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Tragedy in A View from the Bridge

Argues that plays are structured so that the resolution of conflict appears as a “natural” or inevitable consequence of the moral and ethical concerns raised in the play.

In A View from the Bridge by Arthur Miller, the downfall of Eddie Carbone is the inevitable consequence of the moral and ethical concerns raised in the play. The structure of the play makes Eddie?s tragic downfall obvious, with the use of structural tragic elements and foreshadows showing to the audience that Eddies downfall is certain. Eddie?s opposition with insurmountable obstacles such as trying to overcome the dichotomy between law and justice and his attempts to impose ?old world? values in a modern and progressive American culture are doomed to failure. His inability to compromise and his refusal to admit his mistakes brings about his defeat at the end of the play, the resolution of conflict appearing as the ?natural? consequence to the audience.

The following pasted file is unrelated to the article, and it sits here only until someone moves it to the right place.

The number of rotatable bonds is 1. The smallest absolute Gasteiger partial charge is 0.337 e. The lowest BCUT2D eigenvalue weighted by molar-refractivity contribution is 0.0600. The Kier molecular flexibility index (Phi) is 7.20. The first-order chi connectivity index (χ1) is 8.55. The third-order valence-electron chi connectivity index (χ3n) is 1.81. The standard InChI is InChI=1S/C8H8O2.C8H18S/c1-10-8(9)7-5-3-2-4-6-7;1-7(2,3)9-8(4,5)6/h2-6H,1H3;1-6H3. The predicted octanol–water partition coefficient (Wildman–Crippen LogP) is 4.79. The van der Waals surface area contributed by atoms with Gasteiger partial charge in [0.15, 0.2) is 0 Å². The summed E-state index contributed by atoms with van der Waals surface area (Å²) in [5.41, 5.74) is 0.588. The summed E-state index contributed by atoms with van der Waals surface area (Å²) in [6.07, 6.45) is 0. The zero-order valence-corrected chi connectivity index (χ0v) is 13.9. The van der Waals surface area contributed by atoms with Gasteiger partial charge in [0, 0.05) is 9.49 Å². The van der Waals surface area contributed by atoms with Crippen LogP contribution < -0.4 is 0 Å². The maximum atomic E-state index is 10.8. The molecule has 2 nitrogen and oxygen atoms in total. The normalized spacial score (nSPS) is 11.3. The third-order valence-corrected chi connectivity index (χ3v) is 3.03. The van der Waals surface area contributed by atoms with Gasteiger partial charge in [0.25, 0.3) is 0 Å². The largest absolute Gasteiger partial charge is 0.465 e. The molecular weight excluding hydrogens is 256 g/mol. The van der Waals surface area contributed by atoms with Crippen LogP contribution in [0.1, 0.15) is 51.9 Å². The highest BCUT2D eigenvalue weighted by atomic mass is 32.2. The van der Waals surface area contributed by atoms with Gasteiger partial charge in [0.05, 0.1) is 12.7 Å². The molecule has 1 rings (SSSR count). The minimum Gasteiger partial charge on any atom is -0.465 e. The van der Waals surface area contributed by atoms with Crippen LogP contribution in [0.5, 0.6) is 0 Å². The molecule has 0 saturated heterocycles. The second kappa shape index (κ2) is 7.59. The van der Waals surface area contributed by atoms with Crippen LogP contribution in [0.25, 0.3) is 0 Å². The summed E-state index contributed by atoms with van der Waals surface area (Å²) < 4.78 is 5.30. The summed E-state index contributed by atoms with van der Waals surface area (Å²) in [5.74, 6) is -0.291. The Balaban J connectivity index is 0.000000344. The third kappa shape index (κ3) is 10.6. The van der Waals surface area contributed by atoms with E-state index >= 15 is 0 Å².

The conflict between European ?old world? values with modern American values is an obstacle that Eddie cannot overcome, largely as a result of his inability to compromise. The old world values that Eddie strives to enforce in his life primarily manifest themselves in his over-protectiveness of Catherine. His feelings for her spark his crusade to enforce his traditional Italian values in a culture that embraces freedom, materialism and independence rather than the old values regarding courtship and ?proper? behavior. Eddie cannot enforce these values, and the futility in trying to do so is seen clearly in the conflicts that Eddie has with both Catherine and Rodolpho. He admonishes Catherine for ?walkin? wavy? telling her she is the ?Madonna type?: trying to impose traditional values of chastity and modesty in a modern culture where short skirts and high heels are ?the style now? and flaunting femininity and sexuality is not frowned upon. His conflict with Rodolpho also shows Eddie?s disapproval of modern values, criticising Rodolpho for his carefree attitude to life, spending his pay on ?a snappy new jacket? records, a pointy pair new shoes?. Eddie?s determination to impose his traditional values on youths immersed in American culture and modern values is doomed to failure as his attitudes are shown to be backward and inappropriate and will never be accepted. Eddie?s refusal to compromise and inability to see truth in any opinion but his own leads to a conflict that can only be resolved by his downfall.